Have you ever wondered how a microwave oven heats up your food in a matter of minutes? Let’s dive into the science behind this amazing kitchen appliance and find out.
What Is a Microwave?
First, we need to distinguish between microwaves and microwaves. Huh? Microwave ovens (the appliances in your kitchen) are named after the type of energy they use — they heat up food using microwaves, which are a type of electromagnetic wave. Think radio waves, just shorter.
Inside each microwave oven, there’s a little device called a magnetron. The magnetron is the heart of the microwave oven, and it creates microwaves (the energy). When you place your food in a microwave-safe container and press the buttons to set the cooking time, the magnetron starts to work its magic. It produces microwaves that bounce around inside the oven and are absorbed by the food.
Microwaves (the energy) have a unique property — they’re absorbed by water molecules. And nearly all food contains water, even if it’s not visible. When the microwaves hit the food, they excite the water molecules, causing them to move quickly. Imagine a crowd of people dancing at a concert. The microwaves are like music, and the water molecules are the people dancing. As the water molecules dance and vibrate, they generate heat. That’s how your food gets heated up — the water molecules inside the food heat it from the inside out.
Microwaves can penetrate about an inch to an inch and a half into food. The heat is generated within the food itself, starting from the areas closest to the surface. As the heat is produced internally, it travels from the outside to the inside of the food. However, it’s worth noting that the surface of food in a microwave oven can still get heated by direct contact with the microwave energy, as the microwaves are absorbed more readily by water molecules found near the surface. This is why the outer layers of your food get warmer faster than the inner parts.
Microwave Myths and Truths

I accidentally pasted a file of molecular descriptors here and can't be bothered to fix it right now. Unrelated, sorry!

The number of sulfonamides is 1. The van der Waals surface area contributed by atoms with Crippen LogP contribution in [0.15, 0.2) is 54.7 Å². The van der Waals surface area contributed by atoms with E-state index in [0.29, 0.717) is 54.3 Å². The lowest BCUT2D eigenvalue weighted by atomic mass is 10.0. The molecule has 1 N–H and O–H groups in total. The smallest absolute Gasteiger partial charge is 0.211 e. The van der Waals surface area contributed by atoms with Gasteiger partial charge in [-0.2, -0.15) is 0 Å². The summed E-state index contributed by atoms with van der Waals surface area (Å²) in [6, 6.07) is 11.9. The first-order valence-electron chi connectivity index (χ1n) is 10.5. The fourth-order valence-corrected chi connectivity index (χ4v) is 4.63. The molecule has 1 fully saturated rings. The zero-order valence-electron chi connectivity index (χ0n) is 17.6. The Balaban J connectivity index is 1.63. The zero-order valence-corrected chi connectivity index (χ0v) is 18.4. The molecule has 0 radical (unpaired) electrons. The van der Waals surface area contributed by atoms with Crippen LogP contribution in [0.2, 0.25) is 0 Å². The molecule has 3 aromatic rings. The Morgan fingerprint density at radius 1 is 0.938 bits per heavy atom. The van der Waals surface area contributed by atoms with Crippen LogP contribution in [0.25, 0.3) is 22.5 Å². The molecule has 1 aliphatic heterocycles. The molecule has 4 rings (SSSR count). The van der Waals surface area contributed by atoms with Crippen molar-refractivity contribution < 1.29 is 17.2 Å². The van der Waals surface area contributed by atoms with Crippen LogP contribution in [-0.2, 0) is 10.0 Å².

Over the years, some claims have been made that foods heated in microwave ovens have fewer nutrients than those heated on the stove or in a regular oven. However, research over the past 20 years has shown little to no basis for this claim. In fact, a study published in the journal Foods in 2021 revealed that steam-cooking vegetables in the microwave actually resulted in less nutrient loss than other cooking methods (de Castro et al.). This is likely because microwave ovens heat food quickly, which allows food to cook in less time overall. Some nutrients, like vitamin C, break down when exposed to heat, so a shorter cooking time results in less nutrient loss. It’s important to remember that these studies were done on fresh vegetables, though, not microwavable frozen meals. Those aren’t generally healthy eats!
When it comes to flavor, it’s no secret that food cooked in a regular oven often tastes different from food cooked in a microwave. The reason for this is that the way heat is spread during cooking affects flavor. In a regular oven, heat hits the food from all directions and from the outside in. This gradual and even cooking process helps develop richer flavors and textures. A microwave oven heats food quickly and may not let flavors develop as fully as they would in a regular oven.
Also, browning and caramelization, which add depth of flavor, are limited in a microwave. Browning reactions happen at higher temperatures and create those yummy crusts on roasted chicken and apple pies. Regular ovens, with their higher temperatures, do better in that department than quick-cooking microwaves. Keep in mind that some foods, especially those with lots of moisture (like steamed veggies), can definitely still taste good in a microwave.
Microwave ovens heat food quickly — but do they get food hot enough to kill germs? There are a few important points to keep in mind to use your microwave to safely reheat food. Microwaves only penetrate food an inch or so, which might not cook food evenly. This can mean that bacteria present in the reheated foods will survive unless the food is stirred or rotated to allow the entire portion to heat up properly. And if a recipe or food item calls for allowing the finished product to stand in the microwave, don’t skip this step! The extra time in the microwave allows the heat to distribute evenly throughout the food and helps ensure any remaining bacteria are eliminated.